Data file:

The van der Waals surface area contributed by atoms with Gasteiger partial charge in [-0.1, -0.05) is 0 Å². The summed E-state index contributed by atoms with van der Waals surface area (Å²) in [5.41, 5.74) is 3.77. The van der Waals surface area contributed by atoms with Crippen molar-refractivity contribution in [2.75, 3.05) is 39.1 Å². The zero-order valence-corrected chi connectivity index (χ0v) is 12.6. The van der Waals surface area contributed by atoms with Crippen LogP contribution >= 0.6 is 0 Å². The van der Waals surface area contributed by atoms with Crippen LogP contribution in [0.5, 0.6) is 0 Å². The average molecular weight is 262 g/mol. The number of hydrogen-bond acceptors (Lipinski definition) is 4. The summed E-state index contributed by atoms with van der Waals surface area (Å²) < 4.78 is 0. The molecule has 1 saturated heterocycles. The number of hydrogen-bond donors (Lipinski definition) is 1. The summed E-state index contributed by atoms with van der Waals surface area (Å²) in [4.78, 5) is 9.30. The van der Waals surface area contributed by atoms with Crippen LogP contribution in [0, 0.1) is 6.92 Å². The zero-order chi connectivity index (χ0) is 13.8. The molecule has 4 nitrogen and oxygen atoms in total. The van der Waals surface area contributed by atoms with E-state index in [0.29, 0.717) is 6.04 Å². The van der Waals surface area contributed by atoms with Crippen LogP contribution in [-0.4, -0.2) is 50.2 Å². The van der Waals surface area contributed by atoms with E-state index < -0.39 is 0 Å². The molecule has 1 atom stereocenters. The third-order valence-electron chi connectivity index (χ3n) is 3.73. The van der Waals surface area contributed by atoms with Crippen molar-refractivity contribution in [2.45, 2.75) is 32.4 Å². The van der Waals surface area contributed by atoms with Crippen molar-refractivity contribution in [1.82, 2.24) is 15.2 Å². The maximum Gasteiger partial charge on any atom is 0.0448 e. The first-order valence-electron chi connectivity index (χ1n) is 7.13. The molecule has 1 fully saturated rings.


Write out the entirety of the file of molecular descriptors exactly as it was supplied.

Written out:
The van der Waals surface area contributed by atoms with Gasteiger partial charge in [-0.1, -0.05) is 0 Å². The summed E-state index contributed by atoms with van der Waals surface area (Å²) in [5.41, 5.74) is 3.77. The van der Waals surface area contributed by atoms with Crippen molar-refractivity contribution in [2.75, 3.05) is 39.1 Å². The zero-order valence-corrected chi connectivity index (χ0v) is 12.6. The van der Waals surface area contributed by atoms with Crippen LogP contribution >= 0.6 is 0 Å². The van der Waals surface area contributed by atoms with Crippen LogP contribution in [0.5, 0.6) is 0 Å². The average molecular weight is 262 g/mol. The number of hydrogen-bond acceptors (Lipinski definition) is 4. The summed E-state index contributed by atoms with van der Waals surface area (Å²) < 4.78 is 0. The molecule has 1 saturated heterocycles. The number of hydrogen-bond donors (Lipinski definition) is 1. The summed E-state index contributed by atoms with van der Waals surface area (Å²) in [4.78, 5) is 9.30. The van der Waals surface area contributed by atoms with Crippen LogP contribution in [0, 0.1) is 6.92 Å². The zero-order chi connectivity index (χ0) is 13.8. The molecule has 4 nitrogen and oxygen atoms in total. The van der Waals surface area contributed by atoms with E-state index in [0.29, 0.717) is 6.04 Å². The van der Waals surface area contributed by atoms with Crippen LogP contribution in [-0.4, -0.2) is 50.2 Å². The van der Waals surface area contributed by atoms with E-state index < -0.39 is 0 Å². The molecule has 1 atom stereocenters. The third-order valence-electron chi connectivity index (χ3n) is 3.73. The van der Waals surface area contributed by atoms with Crippen molar-refractivity contribution in [2.45, 2.75) is 32.4 Å². The van der Waals surface area contributed by atoms with Crippen molar-refractivity contribution in [1.82, 2.24) is 15.2 Å². The maximum Gasteiger partial charge on any atom is 0.0448 e. The first-order valence-electron chi connectivity index (χ1n) is 7.13. The molecule has 1 fully saturated rings.